“This is the bread which the Lord hath given you to eat,” by Louis A. Dole

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“This is the bread which the Lord hath given you to eat.” – Exodus 16:15

Readings

Exodus 16:11-31 · John 6:27-51 · Psalm 97

Sermon

These words were spoken of the manna that was miraculously given to the children of Israel on their journey from Egypt to Canaan. The people were going hungry and were beginning to wonder if a mistake had not been made in leaving Egypt, a land of material plenty. In every tent there were murmurings and misgivings. They had gone but a few days into the wilderness when they came to Marah where they found the water bitter. After the Lord had helped them there, they journeyed a short distance to Elim where they found the twelve wells and seventy palm trees. But as they journeyed from Elim, hunger overtook them.

Then, just as the Lord had turned the bitter waters of Marah sweet for them, so now He gave them food. They had not sown, nor planted, nor harvested. It had come in answer to their prayers and was given every morning except on the Sabbath throughout the forty years of their wandering. It never failed them. They never had to worry about their food. They were allowed to gather only enough for each day’s need. Every evening their store would be gone. Yet as the days, weeks, months, and years went by, they knew from experience that they would have their daily bread.

This miracle testifies to the Lord’s love and providence which is constantly caring for us. The manna is a symbol of that food for the soul which the Lord came to give. He said He was the Bread of Life, that He came into the world that men might have food for their souls. The spirit as well as the body craves food. We do not live by bread alone. In the Lord our ideals are fulfilled. Through Him comes the power of a new life. The goodness of His life is food for men.

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“And Lot chose him all the plain of Jordan; and… Abram dwelled in the land of Canaan,” by Louis A. Dole

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“And Lot chose him all the plain of Jordan; and… Abram dwelled in the land of Canaan.” – Genesis 13:11, 12

Readings

Genesis 13 · Luke 17:20-37 · Psalm 125

Sermon

The story of the return of Abram and Lot from Egypt would as mere history have little meaning for us today. It would be only a statement of the fact that two shepherds, to keep their herdsmen from strife, agreed to separate, one to keep to the highlands, the other to the plains. As mere history there is nothing in the story of the Jewish people any more than in the history of any other nation.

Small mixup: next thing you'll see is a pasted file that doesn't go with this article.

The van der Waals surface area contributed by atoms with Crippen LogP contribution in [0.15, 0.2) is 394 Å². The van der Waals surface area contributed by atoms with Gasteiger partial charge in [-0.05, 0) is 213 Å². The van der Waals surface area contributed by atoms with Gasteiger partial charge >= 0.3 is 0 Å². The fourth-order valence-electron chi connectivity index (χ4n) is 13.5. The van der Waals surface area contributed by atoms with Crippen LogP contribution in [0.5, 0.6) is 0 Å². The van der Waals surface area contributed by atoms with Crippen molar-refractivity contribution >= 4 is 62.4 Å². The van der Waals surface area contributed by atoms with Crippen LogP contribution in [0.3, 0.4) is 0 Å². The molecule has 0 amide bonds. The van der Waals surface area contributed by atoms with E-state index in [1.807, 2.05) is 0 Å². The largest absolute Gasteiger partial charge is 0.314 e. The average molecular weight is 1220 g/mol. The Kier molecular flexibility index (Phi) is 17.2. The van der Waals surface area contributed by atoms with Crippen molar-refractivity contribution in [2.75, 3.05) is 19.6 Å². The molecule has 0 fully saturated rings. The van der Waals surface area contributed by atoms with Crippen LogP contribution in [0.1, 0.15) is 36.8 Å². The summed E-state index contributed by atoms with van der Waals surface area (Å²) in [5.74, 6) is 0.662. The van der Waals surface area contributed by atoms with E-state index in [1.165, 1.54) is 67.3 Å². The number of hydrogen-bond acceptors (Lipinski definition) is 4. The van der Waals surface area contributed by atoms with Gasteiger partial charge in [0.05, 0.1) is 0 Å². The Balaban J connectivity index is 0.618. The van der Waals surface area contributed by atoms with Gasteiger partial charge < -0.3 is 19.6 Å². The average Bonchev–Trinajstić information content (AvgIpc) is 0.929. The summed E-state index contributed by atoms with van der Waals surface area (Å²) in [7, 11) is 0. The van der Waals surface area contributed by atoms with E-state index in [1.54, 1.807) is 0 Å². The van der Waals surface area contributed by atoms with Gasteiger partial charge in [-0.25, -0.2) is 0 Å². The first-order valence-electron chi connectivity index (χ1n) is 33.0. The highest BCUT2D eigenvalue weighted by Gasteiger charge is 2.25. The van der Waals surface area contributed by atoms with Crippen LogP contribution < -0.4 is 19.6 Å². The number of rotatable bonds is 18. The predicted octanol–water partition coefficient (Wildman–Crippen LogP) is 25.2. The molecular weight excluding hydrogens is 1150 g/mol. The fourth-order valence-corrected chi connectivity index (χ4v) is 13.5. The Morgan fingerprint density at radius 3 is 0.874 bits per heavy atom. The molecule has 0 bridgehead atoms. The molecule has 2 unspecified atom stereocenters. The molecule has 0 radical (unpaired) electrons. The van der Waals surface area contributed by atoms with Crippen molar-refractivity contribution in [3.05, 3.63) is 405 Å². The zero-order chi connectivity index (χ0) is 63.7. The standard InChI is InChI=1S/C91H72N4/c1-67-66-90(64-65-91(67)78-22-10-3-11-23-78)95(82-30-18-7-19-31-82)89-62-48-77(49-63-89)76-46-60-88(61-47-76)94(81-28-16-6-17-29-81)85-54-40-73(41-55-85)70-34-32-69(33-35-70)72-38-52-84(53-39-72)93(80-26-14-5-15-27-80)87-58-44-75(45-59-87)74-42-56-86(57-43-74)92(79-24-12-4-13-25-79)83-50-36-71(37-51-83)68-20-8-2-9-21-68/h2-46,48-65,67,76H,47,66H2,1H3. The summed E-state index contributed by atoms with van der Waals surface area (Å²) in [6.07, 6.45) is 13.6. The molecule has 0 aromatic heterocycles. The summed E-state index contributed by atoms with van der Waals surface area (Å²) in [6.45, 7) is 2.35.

The Word is Divine not because of the mere historicals, but because the Lord has worded and arranged those historicals so as to express spiritual truths. By means of this history He has drawn pictures of otherwise invisible and inexpressible spiritual things. And more than this, He has taken the natural events and ideas and so arranged them as to tell the story of His own Incarnation and Glorification, and to tell it in the order of its progress from infancy until His work was completed. So the story tells about spiritual changes that took place in the human nature which the Lord assumed in the world, and at the same time it teaches us about changes that must occur in every regenerating person.

There is an evident and practical lesson just beneath the surface of our text. We can not get knowledge of spiritual things until we have knowledge of natural things in some degree. There are two reasons for this. First the faculties are developed on the natural plane before they can be developed on the spiritual plane. Natural things are used to develop the faculties. Second, into the knowledge of natural things spiritual knowledges can be insinuated.

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“Take great stones in thine hand, and hide them in the clay in the brickkiln, which is at the entry of Pharaoh’s house in Tahpanes,” by Louis A. Dole

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“Then came the word of the Lord unto Jeremiah in Tahpanes, saying,
“Take great stones in thine hand, and hide them in the clay in the brickkiln, which is at the entry of Pharaoh’s house in Tahpanes, in the sight of the men of Judah;